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Book Club: Viet Thanh Nguyen shares his new spy story

Viet Thanh Nguyen stands on a brick path surrounded by plants.
Pulitzer Prize-winning author Viet Thanh Nguyen.
(Jay L. Clendenin / Los Angeles Times)

Good morning, and welcome to the L.A. Times Book Club newsletter.

Viet Thanh Nguyen’s debut novel, “The Sympathizer,” introduced us to the “man of two faces and two minds,” a double agent living in Los Angeles after the fall of Saigon.

Nguyen’s anonymous spy returns this week in “The Committed,” with a new life and adventures set in Paris. Gangsters, drug dealing, turf wars and shootouts propel hairpin plot twists in this sequel published Tuesday. But beneath the thriller lies an ambitious novel about history, politics and revolution.

“I wasn’t done with his story,” Nguyen told writer Agatha French. “I’m very cognizant of the fact that people read ‘The Sympathizer’ as a Vietnam War novel and me as a Vietnamese American writing about the Vietnam War.”

The sequel, he says, allowed him “to expand upon what I’ve always felt, which is that ‘The Sympathizer’ is not only a Vietnam War novel but a novel about race and colonialism.”

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Nguyen, a USC professor and Pulitzer Prize winner, joins the Los Angeles Times Book Club on March 10 for a conversation with Times culture columnist Carolina A. Miranda. (If you don’t already get it, sign up for her Essential Arts newsletter.)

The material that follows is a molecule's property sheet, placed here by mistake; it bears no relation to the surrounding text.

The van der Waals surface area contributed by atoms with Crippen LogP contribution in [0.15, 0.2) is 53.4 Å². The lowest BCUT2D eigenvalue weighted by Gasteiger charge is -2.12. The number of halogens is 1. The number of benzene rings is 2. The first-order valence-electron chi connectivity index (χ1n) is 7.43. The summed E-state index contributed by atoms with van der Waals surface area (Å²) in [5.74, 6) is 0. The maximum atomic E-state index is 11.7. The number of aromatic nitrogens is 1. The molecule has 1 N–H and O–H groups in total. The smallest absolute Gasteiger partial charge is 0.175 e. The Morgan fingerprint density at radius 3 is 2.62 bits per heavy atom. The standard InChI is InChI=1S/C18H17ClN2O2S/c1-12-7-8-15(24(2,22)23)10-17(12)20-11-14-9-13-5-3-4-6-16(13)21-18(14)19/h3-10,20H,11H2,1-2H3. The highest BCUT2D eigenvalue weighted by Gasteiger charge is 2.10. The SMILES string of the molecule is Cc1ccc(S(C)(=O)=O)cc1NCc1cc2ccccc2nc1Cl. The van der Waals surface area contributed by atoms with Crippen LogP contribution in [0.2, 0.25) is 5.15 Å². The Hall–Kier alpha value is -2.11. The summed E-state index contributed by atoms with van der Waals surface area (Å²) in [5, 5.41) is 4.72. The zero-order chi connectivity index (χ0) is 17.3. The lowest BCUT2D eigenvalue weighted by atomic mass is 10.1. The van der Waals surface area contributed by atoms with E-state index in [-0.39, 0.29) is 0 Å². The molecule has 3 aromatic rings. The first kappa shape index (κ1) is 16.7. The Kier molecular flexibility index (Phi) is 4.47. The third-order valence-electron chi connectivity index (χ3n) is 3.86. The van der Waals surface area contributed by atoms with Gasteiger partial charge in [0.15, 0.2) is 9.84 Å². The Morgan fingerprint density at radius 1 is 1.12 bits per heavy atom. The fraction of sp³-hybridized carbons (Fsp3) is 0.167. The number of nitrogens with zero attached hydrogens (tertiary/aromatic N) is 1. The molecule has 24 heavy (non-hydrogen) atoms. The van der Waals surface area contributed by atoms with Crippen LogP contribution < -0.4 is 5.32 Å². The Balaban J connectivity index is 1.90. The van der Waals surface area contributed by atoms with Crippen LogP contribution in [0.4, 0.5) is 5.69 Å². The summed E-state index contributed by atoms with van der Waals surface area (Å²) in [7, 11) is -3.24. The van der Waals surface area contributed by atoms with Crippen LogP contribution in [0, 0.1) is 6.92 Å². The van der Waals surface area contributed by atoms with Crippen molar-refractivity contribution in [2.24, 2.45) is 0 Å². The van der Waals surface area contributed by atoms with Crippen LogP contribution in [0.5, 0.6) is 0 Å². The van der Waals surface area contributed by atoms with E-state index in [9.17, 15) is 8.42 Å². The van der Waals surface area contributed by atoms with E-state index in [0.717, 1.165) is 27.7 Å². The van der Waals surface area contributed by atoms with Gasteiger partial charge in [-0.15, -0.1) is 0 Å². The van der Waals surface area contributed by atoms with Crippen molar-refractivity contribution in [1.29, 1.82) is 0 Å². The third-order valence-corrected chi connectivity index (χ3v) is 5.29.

The book talk starts at 7 p.m. Pacific and will be livestreaming on Facebook, YouTube and Twitter. Sign up on Eventbrite.

Although “The Committed” is a sequel, French notes, it doesn’t read like one. “I never had the sense that something was being ‘recapped’ in a heavy-handed way, but everything you really need to enjoy the story is on the page,” she says. “I obviously think everyone should read the first book first — it’s so good, why wouldn’t you? — but ‘The Committed’ really holds its own, and not just as a sequel.” Here’s an excerpt.

Tell us: What would you like to ask Viet Thanh Nguyen? Please send your questions in advance of Wednesday’s meetup to bookclub@latimes.com.

The covers of the books "The Sympathizer" and its sequel, "The Committed."
(Grove Press)

Last flight

Thank you to all our readers who joined February’s book club night with Australian author and screenwriter Charlotte McConaghy and Times environmental reporter Roxanna Xia.

McConaghy signed on from her home in Sydney for a fascinating deep dive into climate change, ocean tides, the last flock of Arctic terns and the complicated world of character Franny Stone. McConaghy talked about how she learned so much about deep sea fishing (her dad was an Alaska fisherman) and the Iceland trip that inspired her debut eco-novel, “Migrations.”

A highlight: Book club night kicked off with a return visit from novelist Emily St. John Mandel, author of the pandemic classic “Station Eleven.” Mandel’s a “Migrations” fan and joined us from New York to share her favorite passage. Watch her reading.

ICYMI, you can watch the entire discussion here.

Charlotte McConaghy  with environmental reporter Rosanna Xia
Australian Charlotte McConaghy and reporter Rosanna Xia at the L.A. Times Book Club.
(Los Angeles Times)

Revisiting Dr. Seuss